A change that critics said will neuter the state’s Sunshine Laws by allowing any two elected officials of a local governing body to meet without notice in private failed in the House on Tuesday.
The bill (HB 843), filed by Naples Republican Byron Donalds, received a vote of 68-48—less than the two-thirds needed to change the open meetings law.
It was likely dead on arrival in the Senate, anyway: A companion measure carried by Ocala Republican Dennis Baxley has not been heard this Legislative Session. The annual session is scheduled to end Friday.
It would have let two members of a board of five or more members to “discuss public business” without it being an official public meeting.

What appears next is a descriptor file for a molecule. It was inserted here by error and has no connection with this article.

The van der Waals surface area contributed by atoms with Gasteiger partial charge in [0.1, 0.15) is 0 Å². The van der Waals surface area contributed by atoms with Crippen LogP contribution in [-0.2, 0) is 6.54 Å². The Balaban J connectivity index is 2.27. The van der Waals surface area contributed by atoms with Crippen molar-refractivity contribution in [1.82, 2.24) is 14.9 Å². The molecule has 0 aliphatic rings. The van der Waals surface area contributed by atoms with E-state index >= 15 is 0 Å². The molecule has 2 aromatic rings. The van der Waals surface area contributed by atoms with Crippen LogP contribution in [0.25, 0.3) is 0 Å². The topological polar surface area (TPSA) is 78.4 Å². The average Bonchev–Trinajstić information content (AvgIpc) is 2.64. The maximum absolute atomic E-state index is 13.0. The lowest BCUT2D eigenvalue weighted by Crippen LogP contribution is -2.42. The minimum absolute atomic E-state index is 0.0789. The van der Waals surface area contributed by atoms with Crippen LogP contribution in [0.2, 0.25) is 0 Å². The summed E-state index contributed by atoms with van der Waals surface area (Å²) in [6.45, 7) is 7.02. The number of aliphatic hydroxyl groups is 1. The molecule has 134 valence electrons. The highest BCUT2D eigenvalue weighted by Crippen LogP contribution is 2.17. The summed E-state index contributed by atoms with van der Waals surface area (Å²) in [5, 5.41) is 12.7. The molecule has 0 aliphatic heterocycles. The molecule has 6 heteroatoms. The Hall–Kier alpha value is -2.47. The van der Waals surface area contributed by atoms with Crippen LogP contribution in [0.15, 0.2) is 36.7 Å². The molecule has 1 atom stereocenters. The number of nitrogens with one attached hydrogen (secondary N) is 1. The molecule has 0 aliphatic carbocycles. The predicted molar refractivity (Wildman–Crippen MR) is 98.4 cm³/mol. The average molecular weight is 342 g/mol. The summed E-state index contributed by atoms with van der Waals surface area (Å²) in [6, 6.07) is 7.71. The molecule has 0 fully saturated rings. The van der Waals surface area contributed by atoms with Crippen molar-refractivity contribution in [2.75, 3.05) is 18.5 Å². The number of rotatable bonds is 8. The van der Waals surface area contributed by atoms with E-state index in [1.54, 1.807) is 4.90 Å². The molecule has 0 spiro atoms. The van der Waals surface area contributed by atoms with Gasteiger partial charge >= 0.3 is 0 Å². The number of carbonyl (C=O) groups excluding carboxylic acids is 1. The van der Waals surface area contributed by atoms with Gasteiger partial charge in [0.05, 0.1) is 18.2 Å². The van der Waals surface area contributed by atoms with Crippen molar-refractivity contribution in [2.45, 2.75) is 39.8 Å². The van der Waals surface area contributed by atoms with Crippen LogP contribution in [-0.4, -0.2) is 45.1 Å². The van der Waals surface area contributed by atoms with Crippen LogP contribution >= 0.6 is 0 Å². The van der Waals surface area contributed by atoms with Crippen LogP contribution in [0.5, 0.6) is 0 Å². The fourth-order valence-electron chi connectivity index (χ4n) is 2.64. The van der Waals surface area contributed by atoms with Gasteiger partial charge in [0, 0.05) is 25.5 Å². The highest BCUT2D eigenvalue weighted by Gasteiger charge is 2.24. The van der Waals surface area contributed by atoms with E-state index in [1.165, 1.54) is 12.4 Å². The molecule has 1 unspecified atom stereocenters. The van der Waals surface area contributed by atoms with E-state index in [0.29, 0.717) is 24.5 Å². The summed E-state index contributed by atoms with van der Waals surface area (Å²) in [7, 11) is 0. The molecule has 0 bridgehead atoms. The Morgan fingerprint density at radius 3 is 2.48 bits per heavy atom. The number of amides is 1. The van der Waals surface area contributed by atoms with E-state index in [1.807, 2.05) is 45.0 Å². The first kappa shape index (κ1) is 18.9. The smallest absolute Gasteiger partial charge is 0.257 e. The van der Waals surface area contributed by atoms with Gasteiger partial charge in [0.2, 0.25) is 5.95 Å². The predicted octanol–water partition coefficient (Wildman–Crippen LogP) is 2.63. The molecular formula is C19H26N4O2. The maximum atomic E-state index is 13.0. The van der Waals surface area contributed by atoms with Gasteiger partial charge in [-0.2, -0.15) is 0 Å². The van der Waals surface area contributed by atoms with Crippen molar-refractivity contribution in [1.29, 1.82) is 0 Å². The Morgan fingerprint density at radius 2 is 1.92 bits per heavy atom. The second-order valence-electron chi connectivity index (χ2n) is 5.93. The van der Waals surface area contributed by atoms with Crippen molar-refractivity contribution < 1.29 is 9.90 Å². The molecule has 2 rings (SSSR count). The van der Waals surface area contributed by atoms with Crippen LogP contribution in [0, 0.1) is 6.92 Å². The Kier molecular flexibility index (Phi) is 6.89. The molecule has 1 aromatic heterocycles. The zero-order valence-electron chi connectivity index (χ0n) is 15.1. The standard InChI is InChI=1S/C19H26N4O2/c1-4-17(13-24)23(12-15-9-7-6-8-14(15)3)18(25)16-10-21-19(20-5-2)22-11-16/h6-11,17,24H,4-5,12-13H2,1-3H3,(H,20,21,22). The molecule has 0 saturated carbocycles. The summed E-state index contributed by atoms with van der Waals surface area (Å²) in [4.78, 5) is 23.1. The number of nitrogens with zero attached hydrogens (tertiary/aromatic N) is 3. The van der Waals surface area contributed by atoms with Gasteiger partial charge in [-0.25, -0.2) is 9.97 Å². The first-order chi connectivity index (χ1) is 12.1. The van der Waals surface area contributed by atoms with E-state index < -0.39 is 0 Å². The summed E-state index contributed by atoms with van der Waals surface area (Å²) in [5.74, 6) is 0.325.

The caveat is they cannot “take any formal action, or agree to do so at a future meeting,” the bill says.
The law now says “all meetings” must be noticed and open to the public. In debate, members from both parties opposed the measure.
“We should not turn our back on the right of the public to know how their business is being conducted,” said Rep. Joe Geller, an Aventura Democrat.
Added Rep. Cyndi Stevenson, a St. Johns Republican and former county commissioner: “It’s so easy for deals to be made if we’re not in the Sunshine.”
Rep. Byron Donalds, the Naples Republican who filed the legislation, said the current law assumes that all elected officials “are bad actors.”
“Or should we treat them as we treat ourselves,” he said in debate. Any two state lawmakers can meet privately.
“They should be able to freely assemble … It’s hypocritical for us to meet one on one, and they cannot,” he added. Now, “the unelected staff members are running the show; they’re influencing the debate.”